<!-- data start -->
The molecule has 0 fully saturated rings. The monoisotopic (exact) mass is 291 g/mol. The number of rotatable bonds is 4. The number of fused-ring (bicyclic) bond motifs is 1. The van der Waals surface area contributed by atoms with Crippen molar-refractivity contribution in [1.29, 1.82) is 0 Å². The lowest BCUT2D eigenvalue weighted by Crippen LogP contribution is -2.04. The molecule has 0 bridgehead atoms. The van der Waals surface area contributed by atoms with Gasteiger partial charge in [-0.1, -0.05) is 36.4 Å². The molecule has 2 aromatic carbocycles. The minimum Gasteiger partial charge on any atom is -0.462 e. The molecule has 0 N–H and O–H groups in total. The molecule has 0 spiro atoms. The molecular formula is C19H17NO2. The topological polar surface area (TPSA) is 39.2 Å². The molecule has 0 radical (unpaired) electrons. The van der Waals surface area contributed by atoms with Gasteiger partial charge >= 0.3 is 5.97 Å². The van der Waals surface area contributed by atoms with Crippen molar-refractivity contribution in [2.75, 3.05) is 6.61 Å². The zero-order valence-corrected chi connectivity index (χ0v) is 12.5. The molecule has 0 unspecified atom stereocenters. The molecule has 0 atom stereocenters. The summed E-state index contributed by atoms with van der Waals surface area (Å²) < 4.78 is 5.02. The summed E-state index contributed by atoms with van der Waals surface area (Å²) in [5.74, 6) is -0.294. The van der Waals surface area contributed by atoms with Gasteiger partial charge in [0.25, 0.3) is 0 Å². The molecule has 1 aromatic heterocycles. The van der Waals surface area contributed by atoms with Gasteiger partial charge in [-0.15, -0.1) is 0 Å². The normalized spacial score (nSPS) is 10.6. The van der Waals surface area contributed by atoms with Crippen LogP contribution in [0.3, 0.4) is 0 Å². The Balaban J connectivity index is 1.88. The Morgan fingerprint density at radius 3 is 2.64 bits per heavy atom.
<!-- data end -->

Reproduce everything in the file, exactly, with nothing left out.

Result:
The molecule has 0 fully saturated rings. The monoisotopic (exact) mass is 291 g/mol. The number of rotatable bonds is 4. The number of fused-ring (bicyclic) bond motifs is 1. The van der Waals surface area contributed by atoms with Crippen molar-refractivity contribution in [1.29, 1.82) is 0 Å². The lowest BCUT2D eigenvalue weighted by Crippen LogP contribution is -2.04. The molecule has 0 bridgehead atoms. The van der Waals surface area contributed by atoms with Gasteiger partial charge in [-0.1, -0.05) is 36.4 Å². The molecule has 2 aromatic carbocycles. The minimum Gasteiger partial charge on any atom is -0.462 e. The molecule has 0 N–H and O–H groups in total. The molecule has 0 spiro atoms. The molecular formula is C19H17NO2. The topological polar surface area (TPSA) is 39.2 Å². The molecule has 0 radical (unpaired) electrons. The van der Waals surface area contributed by atoms with Gasteiger partial charge >= 0.3 is 5.97 Å². The van der Waals surface area contributed by atoms with Crippen molar-refractivity contribution in [2.75, 3.05) is 6.61 Å². The zero-order valence-corrected chi connectivity index (χ0v) is 12.5. The molecule has 0 unspecified atom stereocenters. The molecule has 0 atom stereocenters. The summed E-state index contributed by atoms with van der Waals surface area (Å²) < 4.78 is 5.02. The summed E-state index contributed by atoms with van der Waals surface area (Å²) in [5.74, 6) is -0.294. The van der Waals surface area contributed by atoms with Gasteiger partial charge in [0.25, 0.3) is 0 Å². The molecule has 1 aromatic heterocycles. The van der Waals surface area contributed by atoms with Gasteiger partial charge in [-0.15, -0.1) is 0 Å². The normalized spacial score (nSPS) is 10.6. The van der Waals surface area contributed by atoms with Crippen LogP contribution in [0.3, 0.4) is 0 Å². The Balaban J connectivity index is 1.88. The Morgan fingerprint density at radius 3 is 2.64 bits per heavy atom.